Ecology Ottawa is hosting a Celebration of Britannia on Saturday, Jun. 29. Learn about their Green Infrastructure campaign, pick up tree seedlings and other green infrastructure items, and enjoy the free vegan and vegetarian barbecue.
StopGap Ottawa is inviting people to help build wooden ramps to increase accessibility at local businesses. The Community Ramp Build is at Makerspace North on Saturday, Jun. 29.
Here are three ways you can incorporate environmental action into your activities this beautiful spring weekend:
Take Part in Give Away Weekend
Clear your clutter, recycle household items that might be useful to others, and find free treasures. During Give Away Weekend, people are invited to set out unneeded but usable items at the curb, marked “Free,” for others to take. The City of Ottawa website has tips on what and how to share your stuff and how to dispose of items that aren’t picked up.
Enjoy Community Outdoor Events
This weekend brings a variety of community outdoor festivals, plant and art sales, which provide a great way to spend some time outdoors while supporting local. There’s Westfest, an amazing annual free festival of music, art and more. The juried New Art Festival is on in Central Park in the Glebe. A great place to buy heirloom organic plants for your garden is at Greta’s Organic Gardens’ sale on Sunday, Jun. 9. You can find fresh produce and local food items at one of Ottawa’s outdoor markets. There’s a plant swap at the Ottawa Farmers’ Market at Lansdowne on Sunday, Jun. 9. And check out the new pedestrian plaza on William Street in the ByWard Market!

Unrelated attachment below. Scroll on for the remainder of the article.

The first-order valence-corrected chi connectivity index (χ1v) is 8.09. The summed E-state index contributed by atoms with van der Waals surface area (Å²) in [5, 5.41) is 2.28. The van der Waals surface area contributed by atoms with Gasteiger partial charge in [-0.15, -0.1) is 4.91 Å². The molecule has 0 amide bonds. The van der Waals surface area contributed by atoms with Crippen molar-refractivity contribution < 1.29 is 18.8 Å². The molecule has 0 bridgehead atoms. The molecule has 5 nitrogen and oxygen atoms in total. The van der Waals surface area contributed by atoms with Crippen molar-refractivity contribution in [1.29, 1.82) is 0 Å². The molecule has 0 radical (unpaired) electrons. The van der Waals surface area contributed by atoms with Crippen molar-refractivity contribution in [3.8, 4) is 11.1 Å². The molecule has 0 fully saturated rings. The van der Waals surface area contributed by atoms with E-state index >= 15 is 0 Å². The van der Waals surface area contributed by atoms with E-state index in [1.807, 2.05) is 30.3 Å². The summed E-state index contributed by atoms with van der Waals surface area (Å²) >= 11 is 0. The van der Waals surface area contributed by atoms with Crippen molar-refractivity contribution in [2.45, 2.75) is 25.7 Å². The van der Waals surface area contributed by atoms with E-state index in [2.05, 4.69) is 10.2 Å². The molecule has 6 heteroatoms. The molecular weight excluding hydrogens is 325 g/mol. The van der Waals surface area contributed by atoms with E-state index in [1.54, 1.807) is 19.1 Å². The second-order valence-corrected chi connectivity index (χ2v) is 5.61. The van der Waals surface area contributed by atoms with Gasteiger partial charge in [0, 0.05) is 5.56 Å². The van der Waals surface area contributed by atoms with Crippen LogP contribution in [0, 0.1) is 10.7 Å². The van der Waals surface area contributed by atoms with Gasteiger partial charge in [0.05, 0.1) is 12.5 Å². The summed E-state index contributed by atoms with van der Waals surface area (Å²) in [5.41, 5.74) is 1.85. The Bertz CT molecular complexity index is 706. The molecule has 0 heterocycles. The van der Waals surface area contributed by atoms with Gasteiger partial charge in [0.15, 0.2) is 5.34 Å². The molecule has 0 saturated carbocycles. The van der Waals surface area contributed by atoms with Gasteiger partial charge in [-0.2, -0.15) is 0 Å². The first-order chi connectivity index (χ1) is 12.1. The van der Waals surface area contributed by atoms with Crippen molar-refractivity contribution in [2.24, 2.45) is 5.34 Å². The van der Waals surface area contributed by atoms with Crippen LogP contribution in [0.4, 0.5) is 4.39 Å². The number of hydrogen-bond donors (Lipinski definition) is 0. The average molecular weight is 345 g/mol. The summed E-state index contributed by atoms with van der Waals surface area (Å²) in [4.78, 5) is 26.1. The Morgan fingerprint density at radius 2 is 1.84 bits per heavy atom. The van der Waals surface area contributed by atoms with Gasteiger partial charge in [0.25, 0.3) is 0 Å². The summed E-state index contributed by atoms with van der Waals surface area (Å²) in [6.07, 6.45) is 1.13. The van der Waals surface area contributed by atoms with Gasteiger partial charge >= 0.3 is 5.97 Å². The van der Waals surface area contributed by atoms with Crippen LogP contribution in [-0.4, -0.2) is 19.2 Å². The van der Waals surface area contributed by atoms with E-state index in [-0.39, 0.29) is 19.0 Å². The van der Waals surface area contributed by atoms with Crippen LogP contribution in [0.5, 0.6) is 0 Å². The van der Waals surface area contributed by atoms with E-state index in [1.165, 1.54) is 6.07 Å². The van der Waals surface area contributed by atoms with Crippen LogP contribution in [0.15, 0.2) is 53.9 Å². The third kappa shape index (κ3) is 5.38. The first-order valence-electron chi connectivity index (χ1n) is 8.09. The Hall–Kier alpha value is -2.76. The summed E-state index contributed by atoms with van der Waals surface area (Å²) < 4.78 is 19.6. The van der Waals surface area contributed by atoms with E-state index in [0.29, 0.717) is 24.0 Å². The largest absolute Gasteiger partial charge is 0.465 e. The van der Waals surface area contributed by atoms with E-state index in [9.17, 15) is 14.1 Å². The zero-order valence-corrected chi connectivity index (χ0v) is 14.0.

Help Clean Up Flood Debris
The City of Ottawa is urgently seeking volunteers to help clean up sandbags and other materials from sites of flooding. The City’s website has details on how to get involved.
June is a great month for creative, city-building events in Ottawa. Here are two happening the first weekend in June:
Doors Open Ottawa 2019
Have you ever wanted to see what happens behind the scenes at a local museum or historic site, learn what goes on at a food centre or greenhouse, experience an innovation centre, get to know embassies or places of worship, or visit a wildlife sanctuary? More than 130 sites of architectural, historic, cultural, religious, scientific or social significance are opening their doors to visitors on Saturday June 1 and/or Sunday June 2, 2019 for Doors Open Ottawa. A free shuttle bus takes people between many of the buildings, and more than 50 are downtown within walking distance of each other. Find details, including a list of participating buildings and an interactive map, on the City of Ottawa’s website.
Intergenerational Day 2019
For the first time, thanks to local organizers, Ottawa will be part of Intergenerational Day. On Saturday, June 1, 2019, groups around the city will host activities that bring together people of all ages, build relationships and celebrate the contributions of all generations. Everyone is invited to participate in events, and even contribute individual actions, large or small. Intergenerational Day events in Ottawa include community plant sales/swaps, art exhibits and fairs, neighbourhood garage sales and even an intergenerational picnic with a focus on climate action. Find out more (or contribute an activity!) on the iGenOttawa website.